It is not the same. Go ask any 6th grade teacher. I have read quotes in your articles by Ms. Kobler, but not any teachers. Doesn't that seem odd to you? Letter grades are now based on trending, not percentages which is why your continued use of the term "traditional letter grades" seems wrong to me.

Here's another question for you: Would you expect a 10th grader at LHS to be graded using a different system than a 12th grader? Why, then, would a 6th grader be graded differently than an 8th grader? We were told the purpose of the middle school model was to prepare our kids for high school. With this grading system, we might as well have kept our kids in elementary school.

Again, I would ask you to go interview a few 6th grades teachers. You might be surprised by what you hear. Be prepared for them to ask you to not use their names.

mfagan 3 years, 2 months ago

Thanks for your questions and/or comments. I've spoken with a few teachers. None want their names included in a story. You asked two questions in succession: Would you expect a 10th grader at LHS to be graded using a different system than a 12th grader? Why, then, would a 6th grader be graded differently than an 8th grader? As far as what people should expect: I would say that different people have different expectations. For many years, you'll remember, ninth-graders were attending classes in junior high schools but, in fact, actually were considered high school students -- at least according to their transcripts. I'm curious how many people would have expected that? As for as "traditional" letter grades, I'll need to learn more about that -- about whether (how) those have changed, or haven't. There's obviously been no change for kids in K-3, and there are no more letters grades for 4-5; as far as I know, nobody has touched (yet) 7-12. The issue is 6. And if there's been a change there (again, it's still the same letters: A, B, C, D and F, and E, S, M, and T), with this "trending" stuff, we'll need to see how that all works out in the end...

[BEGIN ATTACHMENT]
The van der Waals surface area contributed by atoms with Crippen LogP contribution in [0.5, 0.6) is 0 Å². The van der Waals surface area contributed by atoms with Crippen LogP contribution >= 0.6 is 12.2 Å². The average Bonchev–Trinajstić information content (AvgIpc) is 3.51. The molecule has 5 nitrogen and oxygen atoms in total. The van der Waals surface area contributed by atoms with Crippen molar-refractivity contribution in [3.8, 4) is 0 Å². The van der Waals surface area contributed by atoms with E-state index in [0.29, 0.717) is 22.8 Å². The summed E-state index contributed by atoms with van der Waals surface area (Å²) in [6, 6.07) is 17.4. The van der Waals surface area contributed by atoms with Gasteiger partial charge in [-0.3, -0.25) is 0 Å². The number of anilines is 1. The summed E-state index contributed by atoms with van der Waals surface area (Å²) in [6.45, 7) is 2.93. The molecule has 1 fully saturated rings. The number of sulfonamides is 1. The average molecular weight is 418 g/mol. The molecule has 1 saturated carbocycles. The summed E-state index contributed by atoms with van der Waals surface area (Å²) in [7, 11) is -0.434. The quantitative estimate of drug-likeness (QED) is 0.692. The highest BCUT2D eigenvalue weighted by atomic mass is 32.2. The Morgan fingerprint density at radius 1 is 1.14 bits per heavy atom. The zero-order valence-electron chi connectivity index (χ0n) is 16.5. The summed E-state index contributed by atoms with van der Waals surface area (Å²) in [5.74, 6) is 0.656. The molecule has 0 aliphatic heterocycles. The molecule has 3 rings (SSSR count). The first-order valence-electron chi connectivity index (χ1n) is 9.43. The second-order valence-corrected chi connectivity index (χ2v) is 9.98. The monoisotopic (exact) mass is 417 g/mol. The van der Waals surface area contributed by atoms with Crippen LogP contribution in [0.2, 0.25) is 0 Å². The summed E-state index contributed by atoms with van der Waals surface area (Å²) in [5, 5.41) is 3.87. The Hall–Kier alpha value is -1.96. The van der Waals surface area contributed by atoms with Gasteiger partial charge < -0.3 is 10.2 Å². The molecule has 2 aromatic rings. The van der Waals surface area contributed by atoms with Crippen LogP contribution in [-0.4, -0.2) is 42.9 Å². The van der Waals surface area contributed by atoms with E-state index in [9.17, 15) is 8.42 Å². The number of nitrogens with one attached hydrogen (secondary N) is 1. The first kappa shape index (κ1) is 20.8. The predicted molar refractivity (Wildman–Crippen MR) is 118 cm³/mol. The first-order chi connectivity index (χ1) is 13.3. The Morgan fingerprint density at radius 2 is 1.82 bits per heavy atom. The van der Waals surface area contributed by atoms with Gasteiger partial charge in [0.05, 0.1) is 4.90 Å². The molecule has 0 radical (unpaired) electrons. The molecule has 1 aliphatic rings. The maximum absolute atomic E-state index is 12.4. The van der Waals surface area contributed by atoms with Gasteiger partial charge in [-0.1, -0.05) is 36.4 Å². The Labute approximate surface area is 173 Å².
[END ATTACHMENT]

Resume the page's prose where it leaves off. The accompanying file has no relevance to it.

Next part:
Jayhawks64 3 years, 2 months ago

Mr. Fagan,

Thanks for the reply. As far as teachers not wanting their names printed, the editor of your paper uses anonymous quotes almost every Saturday.

You are correct, it is the same system for 6th graders, but they are now middle schoolers, not elementary students. Big difference in my book.

Regarding 7-8 grades and future changes. I watched the last school board meeting and the district said there are no plans to implement this at the 7-8 grade level. Three weeks earlier, a letter was sent out to 5th grade parents telling them that letter grades would not be used any longer and plans were being to implement this at the 7-8 grade level. What changed? It is obvious the district plans on taking this to the next level, so our kids won't get a traditional percentage-based letter grade until high school.

Regarding 9th graders, at least they were receiving a traditional letter grade and not exposed to the subjective nature of SBG.

Thank you for your time.

mfagan 3 years, 2 months ago